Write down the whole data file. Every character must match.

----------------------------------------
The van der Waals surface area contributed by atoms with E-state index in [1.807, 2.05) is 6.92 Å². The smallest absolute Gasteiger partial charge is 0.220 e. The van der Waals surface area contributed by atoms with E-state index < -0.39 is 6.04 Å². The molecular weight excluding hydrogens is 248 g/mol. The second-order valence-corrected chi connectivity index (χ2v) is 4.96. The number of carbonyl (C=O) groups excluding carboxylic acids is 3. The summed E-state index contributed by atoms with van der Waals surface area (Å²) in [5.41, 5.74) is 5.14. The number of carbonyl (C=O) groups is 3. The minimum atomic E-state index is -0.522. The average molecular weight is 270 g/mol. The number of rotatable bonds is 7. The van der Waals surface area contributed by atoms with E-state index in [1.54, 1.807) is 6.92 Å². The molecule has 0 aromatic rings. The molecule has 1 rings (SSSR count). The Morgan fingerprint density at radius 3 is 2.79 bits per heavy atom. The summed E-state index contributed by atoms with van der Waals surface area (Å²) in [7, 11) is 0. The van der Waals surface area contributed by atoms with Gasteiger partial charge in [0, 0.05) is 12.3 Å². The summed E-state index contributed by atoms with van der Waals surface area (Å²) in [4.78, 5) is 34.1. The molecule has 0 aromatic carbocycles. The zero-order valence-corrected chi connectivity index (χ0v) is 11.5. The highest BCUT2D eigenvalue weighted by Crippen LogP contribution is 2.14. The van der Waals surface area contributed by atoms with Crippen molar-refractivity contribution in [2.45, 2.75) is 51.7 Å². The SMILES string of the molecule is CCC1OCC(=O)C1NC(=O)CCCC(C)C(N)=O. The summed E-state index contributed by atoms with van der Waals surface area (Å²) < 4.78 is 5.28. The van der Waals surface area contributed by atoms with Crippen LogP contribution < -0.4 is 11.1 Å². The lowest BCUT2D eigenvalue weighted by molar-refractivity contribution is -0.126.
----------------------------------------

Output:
The van der Waals surface area contributed by atoms with E-state index in [1.807, 2.05) is 6.92 Å². The smallest absolute Gasteiger partial charge is 0.220 e. The van der Waals surface area contributed by atoms with E-state index < -0.39 is 6.04 Å². The molecular weight excluding hydrogens is 248 g/mol. The second-order valence-corrected chi connectivity index (χ2v) is 4.96. The number of carbonyl (C=O) groups excluding carboxylic acids is 3. The summed E-state index contributed by atoms with van der Waals surface area (Å²) in [5.41, 5.74) is 5.14. The number of carbonyl (C=O) groups is 3. The minimum atomic E-state index is -0.522. The average molecular weight is 270 g/mol. The number of rotatable bonds is 7. The van der Waals surface area contributed by atoms with E-state index in [1.54, 1.807) is 6.92 Å². The molecule has 0 aromatic rings. The molecule has 1 rings (SSSR count). The Morgan fingerprint density at radius 3 is 2.79 bits per heavy atom. The summed E-state index contributed by atoms with van der Waals surface area (Å²) in [7, 11) is 0. The van der Waals surface area contributed by atoms with Gasteiger partial charge in [0, 0.05) is 12.3 Å². The summed E-state index contributed by atoms with van der Waals surface area (Å²) in [4.78, 5) is 34.1. The molecule has 0 aromatic carbocycles. The zero-order valence-corrected chi connectivity index (χ0v) is 11.5. The highest BCUT2D eigenvalue weighted by Crippen LogP contribution is 2.14. The van der Waals surface area contributed by atoms with Crippen molar-refractivity contribution in [2.45, 2.75) is 51.7 Å². The SMILES string of the molecule is CCC1OCC(=O)C1NC(=O)CCCC(C)C(N)=O. The summed E-state index contributed by atoms with van der Waals surface area (Å²) < 4.78 is 5.28. The van der Waals surface area contributed by atoms with Crippen LogP contribution < -0.4 is 11.1 Å². The lowest BCUT2D eigenvalue weighted by molar-refractivity contribution is -0.126.